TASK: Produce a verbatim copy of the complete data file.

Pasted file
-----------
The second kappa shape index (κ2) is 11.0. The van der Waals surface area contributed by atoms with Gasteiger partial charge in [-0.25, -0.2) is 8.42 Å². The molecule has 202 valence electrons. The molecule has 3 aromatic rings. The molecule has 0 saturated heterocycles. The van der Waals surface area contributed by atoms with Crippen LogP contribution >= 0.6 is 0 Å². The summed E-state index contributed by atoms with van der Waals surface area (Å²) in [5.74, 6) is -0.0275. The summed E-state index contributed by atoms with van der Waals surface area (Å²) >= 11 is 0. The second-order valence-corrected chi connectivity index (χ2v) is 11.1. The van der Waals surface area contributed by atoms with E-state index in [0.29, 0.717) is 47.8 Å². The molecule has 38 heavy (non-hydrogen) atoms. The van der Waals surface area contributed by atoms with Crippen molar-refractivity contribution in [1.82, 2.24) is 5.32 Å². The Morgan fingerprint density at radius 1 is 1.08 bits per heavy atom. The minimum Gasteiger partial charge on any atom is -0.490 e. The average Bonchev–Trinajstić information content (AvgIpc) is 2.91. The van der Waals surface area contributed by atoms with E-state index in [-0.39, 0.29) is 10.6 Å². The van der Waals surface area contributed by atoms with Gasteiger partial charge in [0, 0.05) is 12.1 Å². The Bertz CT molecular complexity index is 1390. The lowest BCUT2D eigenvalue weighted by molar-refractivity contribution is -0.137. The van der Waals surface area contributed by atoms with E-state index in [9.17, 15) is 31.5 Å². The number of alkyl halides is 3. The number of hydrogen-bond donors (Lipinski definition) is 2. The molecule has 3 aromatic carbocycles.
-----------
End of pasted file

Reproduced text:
The second kappa shape index (κ2) is 11.0. The van der Waals surface area contributed by atoms with Gasteiger partial charge in [-0.25, -0.2) is 8.42 Å². The molecule has 202 valence electrons. The molecule has 3 aromatic rings. The molecule has 0 saturated heterocycles. The van der Waals surface area contributed by atoms with Crippen LogP contribution >= 0.6 is 0 Å². The summed E-state index contributed by atoms with van der Waals surface area (Å²) in [5.74, 6) is -0.0275. The summed E-state index contributed by atoms with van der Waals surface area (Å²) >= 11 is 0. The second-order valence-corrected chi connectivity index (χ2v) is 11.1. The van der Waals surface area contributed by atoms with E-state index in [0.29, 0.717) is 47.8 Å². The molecule has 38 heavy (non-hydrogen) atoms. The van der Waals surface area contributed by atoms with Crippen molar-refractivity contribution in [1.82, 2.24) is 5.32 Å². The Morgan fingerprint density at radius 1 is 1.08 bits per heavy atom. The minimum Gasteiger partial charge on any atom is -0.490 e. The average Bonchev–Trinajstić information content (AvgIpc) is 2.91. The van der Waals surface area contributed by atoms with E-state index in [-0.39, 0.29) is 10.6 Å². The van der Waals surface area contributed by atoms with Gasteiger partial charge in [0, 0.05) is 12.1 Å². The Bertz CT molecular complexity index is 1390. The lowest BCUT2D eigenvalue weighted by molar-refractivity contribution is -0.137. The van der Waals surface area contributed by atoms with E-state index in [9.17, 15) is 31.5 Å². The number of alkyl halides is 3. The number of hydrogen-bond donors (Lipinski definition) is 2. The molecule has 3 aromatic carbocycles.